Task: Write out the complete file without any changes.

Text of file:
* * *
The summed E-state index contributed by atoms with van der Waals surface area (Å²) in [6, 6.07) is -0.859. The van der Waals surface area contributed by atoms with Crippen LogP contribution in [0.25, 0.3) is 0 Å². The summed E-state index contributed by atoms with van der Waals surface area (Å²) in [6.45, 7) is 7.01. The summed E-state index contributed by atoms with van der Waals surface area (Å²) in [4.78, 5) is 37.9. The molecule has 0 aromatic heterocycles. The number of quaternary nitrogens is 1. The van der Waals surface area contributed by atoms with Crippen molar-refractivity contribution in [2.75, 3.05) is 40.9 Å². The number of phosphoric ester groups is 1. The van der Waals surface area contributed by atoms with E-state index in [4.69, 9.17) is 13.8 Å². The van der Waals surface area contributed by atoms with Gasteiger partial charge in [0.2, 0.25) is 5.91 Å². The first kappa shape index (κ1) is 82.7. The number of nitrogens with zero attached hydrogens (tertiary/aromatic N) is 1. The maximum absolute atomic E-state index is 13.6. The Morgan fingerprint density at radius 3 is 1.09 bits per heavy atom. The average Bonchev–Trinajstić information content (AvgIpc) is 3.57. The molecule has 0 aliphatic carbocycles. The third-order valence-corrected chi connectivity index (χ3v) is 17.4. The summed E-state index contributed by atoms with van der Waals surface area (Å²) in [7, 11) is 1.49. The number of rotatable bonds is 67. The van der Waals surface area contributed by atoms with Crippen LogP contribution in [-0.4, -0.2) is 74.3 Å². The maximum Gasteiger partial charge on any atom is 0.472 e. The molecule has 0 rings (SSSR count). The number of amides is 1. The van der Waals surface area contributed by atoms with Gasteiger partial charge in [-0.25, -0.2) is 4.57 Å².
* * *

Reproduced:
The summed E-state index contributed by atoms with van der Waals surface area (Å²) in [6, 6.07) is -0.859. The van der Waals surface area contributed by atoms with Crippen LogP contribution in [0.25, 0.3) is 0 Å². The summed E-state index contributed by atoms with van der Waals surface area (Å²) in [6.45, 7) is 7.01. The summed E-state index contributed by atoms with van der Waals surface area (Å²) in [4.78, 5) is 37.9. The molecule has 0 aromatic heterocycles. The number of quaternary nitrogens is 1. The van der Waals surface area contributed by atoms with Crippen molar-refractivity contribution in [2.75, 3.05) is 40.9 Å². The number of phosphoric ester groups is 1. The van der Waals surface area contributed by atoms with E-state index in [4.69, 9.17) is 13.8 Å². The van der Waals surface area contributed by atoms with Gasteiger partial charge in [0.2, 0.25) is 5.91 Å². The first kappa shape index (κ1) is 82.7. The number of nitrogens with zero attached hydrogens (tertiary/aromatic N) is 1. The maximum absolute atomic E-state index is 13.6. The Morgan fingerprint density at radius 3 is 1.09 bits per heavy atom. The average Bonchev–Trinajstić information content (AvgIpc) is 3.57. The molecule has 0 aliphatic carbocycles. The third-order valence-corrected chi connectivity index (χ3v) is 17.4. The summed E-state index contributed by atoms with van der Waals surface area (Å²) in [7, 11) is 1.49. The number of rotatable bonds is 67. The van der Waals surface area contributed by atoms with Crippen LogP contribution in [-0.4, -0.2) is 74.3 Å². The maximum Gasteiger partial charge on any atom is 0.472 e. The molecule has 0 rings (SSSR count). The number of amides is 1. The van der Waals surface area contributed by atoms with Gasteiger partial charge in [-0.25, -0.2) is 4.57 Å².